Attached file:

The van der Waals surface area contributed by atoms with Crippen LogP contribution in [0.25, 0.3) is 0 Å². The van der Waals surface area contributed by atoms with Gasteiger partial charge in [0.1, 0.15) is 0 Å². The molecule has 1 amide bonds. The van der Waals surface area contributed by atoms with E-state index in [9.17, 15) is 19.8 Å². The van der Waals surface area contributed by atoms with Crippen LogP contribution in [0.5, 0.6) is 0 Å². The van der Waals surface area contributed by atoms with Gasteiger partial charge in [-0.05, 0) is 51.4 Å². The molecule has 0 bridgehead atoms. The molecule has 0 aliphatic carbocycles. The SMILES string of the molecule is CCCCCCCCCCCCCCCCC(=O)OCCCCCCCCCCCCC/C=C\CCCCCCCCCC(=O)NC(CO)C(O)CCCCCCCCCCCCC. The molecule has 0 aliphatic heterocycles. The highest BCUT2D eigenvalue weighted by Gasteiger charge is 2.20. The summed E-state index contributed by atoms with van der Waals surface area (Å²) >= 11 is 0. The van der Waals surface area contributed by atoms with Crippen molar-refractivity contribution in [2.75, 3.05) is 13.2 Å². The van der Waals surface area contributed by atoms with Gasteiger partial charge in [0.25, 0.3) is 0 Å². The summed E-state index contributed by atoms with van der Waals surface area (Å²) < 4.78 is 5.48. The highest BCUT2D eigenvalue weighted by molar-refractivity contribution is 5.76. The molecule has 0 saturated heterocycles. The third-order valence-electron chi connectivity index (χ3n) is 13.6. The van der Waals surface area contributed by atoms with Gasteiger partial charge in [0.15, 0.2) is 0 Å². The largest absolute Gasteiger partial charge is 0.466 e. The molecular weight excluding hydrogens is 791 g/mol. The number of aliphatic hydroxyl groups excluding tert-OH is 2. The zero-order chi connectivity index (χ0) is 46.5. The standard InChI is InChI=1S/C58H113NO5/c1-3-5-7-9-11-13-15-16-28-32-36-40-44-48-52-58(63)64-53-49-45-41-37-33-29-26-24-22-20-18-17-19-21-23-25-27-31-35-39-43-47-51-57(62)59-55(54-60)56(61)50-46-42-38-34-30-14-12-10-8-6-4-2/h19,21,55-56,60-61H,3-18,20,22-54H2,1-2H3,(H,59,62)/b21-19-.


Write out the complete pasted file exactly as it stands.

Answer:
The van der Waals surface area contributed by atoms with Crippen LogP contribution in [0.25, 0.3) is 0 Å². The van der Waals surface area contributed by atoms with Gasteiger partial charge in [0.1, 0.15) is 0 Å². The molecule has 1 amide bonds. The van der Waals surface area contributed by atoms with E-state index in [9.17, 15) is 19.8 Å². The van der Waals surface area contributed by atoms with Crippen LogP contribution in [0.5, 0.6) is 0 Å². The van der Waals surface area contributed by atoms with Gasteiger partial charge in [-0.05, 0) is 51.4 Å². The molecule has 0 bridgehead atoms. The molecule has 0 aliphatic carbocycles. The SMILES string of the molecule is CCCCCCCCCCCCCCCCC(=O)OCCCCCCCCCCCCC/C=C\CCCCCCCCCC(=O)NC(CO)C(O)CCCCCCCCCCCCC. The molecule has 0 aliphatic heterocycles. The highest BCUT2D eigenvalue weighted by Gasteiger charge is 2.20. The summed E-state index contributed by atoms with van der Waals surface area (Å²) >= 11 is 0. The van der Waals surface area contributed by atoms with Crippen molar-refractivity contribution in [2.75, 3.05) is 13.2 Å². The van der Waals surface area contributed by atoms with Gasteiger partial charge in [0.25, 0.3) is 0 Å². The summed E-state index contributed by atoms with van der Waals surface area (Å²) < 4.78 is 5.48. The highest BCUT2D eigenvalue weighted by molar-refractivity contribution is 5.76. The molecule has 0 saturated heterocycles. The third-order valence-electron chi connectivity index (χ3n) is 13.6. The van der Waals surface area contributed by atoms with Gasteiger partial charge in [0.15, 0.2) is 0 Å². The largest absolute Gasteiger partial charge is 0.466 e. The molecular weight excluding hydrogens is 791 g/mol. The number of aliphatic hydroxyl groups excluding tert-OH is 2. The zero-order chi connectivity index (χ0) is 46.5. The standard InChI is InChI=1S/C58H113NO5/c1-3-5-7-9-11-13-15-16-28-32-36-40-44-48-52-58(63)64-53-49-45-41-37-33-29-26-24-22-20-18-17-19-21-23-25-27-31-35-39-43-47-51-57(62)59-55(54-60)56(61)50-46-42-38-34-30-14-12-10-8-6-4-2/h19,21,55-56,60-61H,3-18,20,22-54H2,1-2H3,(H,59,62)/b21-19-.